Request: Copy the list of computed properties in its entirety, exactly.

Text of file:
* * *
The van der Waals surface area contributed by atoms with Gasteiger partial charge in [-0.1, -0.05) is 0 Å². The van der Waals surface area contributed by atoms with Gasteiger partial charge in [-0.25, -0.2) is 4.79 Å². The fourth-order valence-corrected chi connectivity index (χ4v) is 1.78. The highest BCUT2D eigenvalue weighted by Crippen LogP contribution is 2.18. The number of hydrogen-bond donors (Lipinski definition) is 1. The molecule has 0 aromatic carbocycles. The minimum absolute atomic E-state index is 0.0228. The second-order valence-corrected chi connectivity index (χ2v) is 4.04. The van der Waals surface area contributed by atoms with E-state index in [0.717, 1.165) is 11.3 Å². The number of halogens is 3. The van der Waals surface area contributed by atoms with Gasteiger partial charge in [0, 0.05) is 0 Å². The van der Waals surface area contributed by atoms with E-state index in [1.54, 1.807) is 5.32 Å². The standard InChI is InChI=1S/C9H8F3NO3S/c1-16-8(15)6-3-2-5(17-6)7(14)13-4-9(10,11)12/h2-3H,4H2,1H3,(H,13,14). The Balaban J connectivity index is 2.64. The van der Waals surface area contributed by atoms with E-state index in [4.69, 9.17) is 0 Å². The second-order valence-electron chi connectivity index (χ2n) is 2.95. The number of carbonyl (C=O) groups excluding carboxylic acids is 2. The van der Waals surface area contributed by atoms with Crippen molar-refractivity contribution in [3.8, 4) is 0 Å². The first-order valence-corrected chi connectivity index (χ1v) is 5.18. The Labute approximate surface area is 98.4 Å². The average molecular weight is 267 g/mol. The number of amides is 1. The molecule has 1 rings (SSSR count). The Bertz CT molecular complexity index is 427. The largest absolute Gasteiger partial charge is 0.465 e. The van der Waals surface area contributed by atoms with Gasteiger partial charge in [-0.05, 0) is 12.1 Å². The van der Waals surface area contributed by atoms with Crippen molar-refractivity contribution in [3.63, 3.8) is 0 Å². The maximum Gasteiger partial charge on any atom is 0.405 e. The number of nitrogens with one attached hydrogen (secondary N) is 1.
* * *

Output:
The van der Waals surface area contributed by atoms with Gasteiger partial charge in [-0.1, -0.05) is 0 Å². The van der Waals surface area contributed by atoms with Gasteiger partial charge in [-0.25, -0.2) is 4.79 Å². The fourth-order valence-corrected chi connectivity index (χ4v) is 1.78. The highest BCUT2D eigenvalue weighted by Crippen LogP contribution is 2.18. The number of hydrogen-bond donors (Lipinski definition) is 1. The molecule has 0 aromatic carbocycles. The minimum absolute atomic E-state index is 0.0228. The second-order valence-corrected chi connectivity index (χ2v) is 4.04. The van der Waals surface area contributed by atoms with E-state index in [0.717, 1.165) is 11.3 Å². The number of halogens is 3. The van der Waals surface area contributed by atoms with Gasteiger partial charge in [0, 0.05) is 0 Å². The van der Waals surface area contributed by atoms with E-state index in [1.54, 1.807) is 5.32 Å². The standard InChI is InChI=1S/C9H8F3NO3S/c1-16-8(15)6-3-2-5(17-6)7(14)13-4-9(10,11)12/h2-3H,4H2,1H3,(H,13,14). The Balaban J connectivity index is 2.64. The van der Waals surface area contributed by atoms with E-state index in [4.69, 9.17) is 0 Å². The second-order valence-electron chi connectivity index (χ2n) is 2.95. The number of carbonyl (C=O) groups excluding carboxylic acids is 2. The van der Waals surface area contributed by atoms with Crippen molar-refractivity contribution in [3.8, 4) is 0 Å². The first-order valence-corrected chi connectivity index (χ1v) is 5.18. The Labute approximate surface area is 98.4 Å². The average molecular weight is 267 g/mol. The number of amides is 1. The molecule has 1 rings (SSSR count). The Bertz CT molecular complexity index is 427. The largest absolute Gasteiger partial charge is 0.465 e. The van der Waals surface area contributed by atoms with Gasteiger partial charge in [-0.05, 0) is 12.1 Å². The van der Waals surface area contributed by atoms with Crippen molar-refractivity contribution in [3.63, 3.8) is 0 Å². The maximum Gasteiger partial charge on any atom is 0.405 e. The number of nitrogens with one attached hydrogen (secondary N) is 1.